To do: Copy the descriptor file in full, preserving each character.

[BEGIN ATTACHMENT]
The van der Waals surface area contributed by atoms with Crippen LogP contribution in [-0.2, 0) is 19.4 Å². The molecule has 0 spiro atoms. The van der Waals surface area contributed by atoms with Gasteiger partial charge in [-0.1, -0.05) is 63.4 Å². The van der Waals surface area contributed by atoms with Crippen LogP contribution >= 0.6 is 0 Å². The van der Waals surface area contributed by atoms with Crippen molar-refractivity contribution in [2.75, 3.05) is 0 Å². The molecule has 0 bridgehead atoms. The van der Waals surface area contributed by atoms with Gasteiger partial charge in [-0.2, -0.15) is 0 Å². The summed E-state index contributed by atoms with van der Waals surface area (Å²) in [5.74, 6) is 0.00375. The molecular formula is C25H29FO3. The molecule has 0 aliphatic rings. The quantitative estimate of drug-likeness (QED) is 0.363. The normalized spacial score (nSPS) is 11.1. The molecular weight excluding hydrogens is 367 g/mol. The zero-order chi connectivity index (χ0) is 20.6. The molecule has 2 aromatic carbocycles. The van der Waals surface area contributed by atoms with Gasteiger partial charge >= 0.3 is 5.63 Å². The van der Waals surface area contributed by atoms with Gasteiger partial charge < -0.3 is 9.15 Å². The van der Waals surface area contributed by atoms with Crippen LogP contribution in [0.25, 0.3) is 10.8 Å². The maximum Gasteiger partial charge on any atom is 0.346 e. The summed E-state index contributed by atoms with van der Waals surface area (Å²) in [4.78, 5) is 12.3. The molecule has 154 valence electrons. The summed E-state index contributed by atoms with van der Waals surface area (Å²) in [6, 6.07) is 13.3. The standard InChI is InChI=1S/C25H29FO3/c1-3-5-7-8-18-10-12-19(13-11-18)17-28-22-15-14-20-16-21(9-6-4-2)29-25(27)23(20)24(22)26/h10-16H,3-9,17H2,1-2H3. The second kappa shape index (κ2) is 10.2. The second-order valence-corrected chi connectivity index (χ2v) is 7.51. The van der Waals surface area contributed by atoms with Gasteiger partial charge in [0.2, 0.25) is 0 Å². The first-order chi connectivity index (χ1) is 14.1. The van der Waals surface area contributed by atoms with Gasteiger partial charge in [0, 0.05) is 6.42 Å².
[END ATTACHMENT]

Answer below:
The van der Waals surface area contributed by atoms with Crippen LogP contribution in [-0.2, 0) is 19.4 Å². The molecule has 0 spiro atoms. The van der Waals surface area contributed by atoms with Gasteiger partial charge in [-0.1, -0.05) is 63.4 Å². The van der Waals surface area contributed by atoms with Crippen LogP contribution >= 0.6 is 0 Å². The van der Waals surface area contributed by atoms with Crippen molar-refractivity contribution in [2.75, 3.05) is 0 Å². The molecule has 0 bridgehead atoms. The van der Waals surface area contributed by atoms with Gasteiger partial charge in [-0.2, -0.15) is 0 Å². The summed E-state index contributed by atoms with van der Waals surface area (Å²) in [5.74, 6) is 0.00375. The molecular formula is C25H29FO3. The molecule has 0 aliphatic rings. The quantitative estimate of drug-likeness (QED) is 0.363. The normalized spacial score (nSPS) is 11.1. The molecular weight excluding hydrogens is 367 g/mol. The zero-order chi connectivity index (χ0) is 20.6. The molecule has 2 aromatic carbocycles. The van der Waals surface area contributed by atoms with Gasteiger partial charge >= 0.3 is 5.63 Å². The van der Waals surface area contributed by atoms with Gasteiger partial charge < -0.3 is 9.15 Å². The van der Waals surface area contributed by atoms with Crippen LogP contribution in [0.25, 0.3) is 10.8 Å². The maximum Gasteiger partial charge on any atom is 0.346 e. The summed E-state index contributed by atoms with van der Waals surface area (Å²) in [4.78, 5) is 12.3. The molecule has 154 valence electrons. The summed E-state index contributed by atoms with van der Waals surface area (Å²) in [6, 6.07) is 13.3. The standard InChI is InChI=1S/C25H29FO3/c1-3-5-7-8-18-10-12-19(13-11-18)17-28-22-15-14-20-16-21(9-6-4-2)29-25(27)23(20)24(22)26/h10-16H,3-9,17H2,1-2H3. The second kappa shape index (κ2) is 10.2. The second-order valence-corrected chi connectivity index (χ2v) is 7.51. The van der Waals surface area contributed by atoms with Gasteiger partial charge in [0.2, 0.25) is 0 Å². The first-order chi connectivity index (χ1) is 14.1. The van der Waals surface area contributed by atoms with Gasteiger partial charge in [0, 0.05) is 6.42 Å².